Many knew Mae Carlson as Albany’s rooming house queen, but I called her Mamay— Mother Mae, as I grew older. Bill Costigan, I called Dad.
Everyone in Albany knows the story of Princess Beatrix’s 1959 visit to our city. It has become an origin story of sorts, representing the end of an era and the beginning of a “new Albany.”
On September 8, 1968, Gov. Nelson A. Rockefeller returned to Albany, after a 3-week vacation and a summer spent campaigning for the Republican presidential nomination. He ran as a liberal, during an era of urban upheaval, and (for the second time) lost the nomination to former Vice President, Richard M. Nixon, who promised “law and order.”
When we reached out to South Mall construction workers last year, we were surprised that the first response came from Mary Dwileski, the wife of a carpenter. Since then, we have conducted oral histories with many men who worked construction at the South Mall and have come to realize that this first contact was not so strange.
Beginning with missionary Charlotte (Neely) Resper’s 1927 revival meeting at Union Missionary Baptist Church, Albany’s First Church of God in Christ is rooted in Mississippi and the Great Migration, when millions of African Americans left the rural South for Northern cities.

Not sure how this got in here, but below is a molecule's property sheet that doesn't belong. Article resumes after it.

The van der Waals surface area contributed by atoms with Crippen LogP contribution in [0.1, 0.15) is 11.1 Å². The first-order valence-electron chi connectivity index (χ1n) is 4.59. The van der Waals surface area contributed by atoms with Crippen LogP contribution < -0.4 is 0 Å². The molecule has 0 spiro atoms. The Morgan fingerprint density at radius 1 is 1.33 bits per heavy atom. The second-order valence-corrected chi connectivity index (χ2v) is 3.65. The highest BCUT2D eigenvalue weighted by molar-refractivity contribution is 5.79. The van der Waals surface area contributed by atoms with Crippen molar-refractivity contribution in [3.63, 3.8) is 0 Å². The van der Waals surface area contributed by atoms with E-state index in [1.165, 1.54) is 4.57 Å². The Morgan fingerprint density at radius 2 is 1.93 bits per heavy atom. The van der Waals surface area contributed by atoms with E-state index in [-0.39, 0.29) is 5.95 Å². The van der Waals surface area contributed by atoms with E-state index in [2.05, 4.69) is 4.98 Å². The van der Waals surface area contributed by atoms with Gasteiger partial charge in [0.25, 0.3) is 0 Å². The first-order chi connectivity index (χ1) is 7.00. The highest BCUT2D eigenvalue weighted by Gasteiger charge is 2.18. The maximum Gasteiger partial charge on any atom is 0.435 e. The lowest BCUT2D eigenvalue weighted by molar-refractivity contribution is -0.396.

On April 5, 1962 Elinor and Leo Mullen sat down to write a letter to Albany Mayor Erastus Corning 2d.
Two years ago, we discovered a cache of South Mall negatives at the New York State Archives. Among them were several candid portraits of people who once lived and worked in Albany’s lost 98 acres. We’ve identified some of these subjects but most remain nameless.
In July 1963—a year after South Mall demolitions began—Times Union reporter William Kennedy stopped in Charlie Milham’s Grill, on the corner of Madison and Mosher, to hear what area residents and business owners had to say about the State’s redevelopment plan. Phil Milham, a brother of the owner, was tending bar that day. Behind him…
On March 31, 1962—4 days after the State of New York seized Albany’s 98 acres— the Knickerbocker News “Night Owl” column reported that Ambassador owner Marvin J. Sherman and his regular customers were “thinking of forming a Citizens Society to Exempt the Ambassador” from demolition.
Fresh out of college and newly married, Scott Christianson—an aspiring investigative reporter and former hometown football star (Bethlehem Central)—took a job at the Knickerbocker News in the summer of 1969.
Hudson Shoe Rebuilders was more than just a shoe repair store. It was also a variety store, selling inexpensive socks, shoes, shirts, and other sundries to residents of Albany’s rooming house district. At the back of the store, Greek immigrants could find cheese, olives, and oil imported from their native country.
Like most of the roughly 400 businesses that once served the 98 acres, Kenneth Hunter’s pharmacy was a neighborhood institution. In business for over thirty years at the same location, he filled thousands of prescriptions for the area’s residents and served sodas to two generations of children.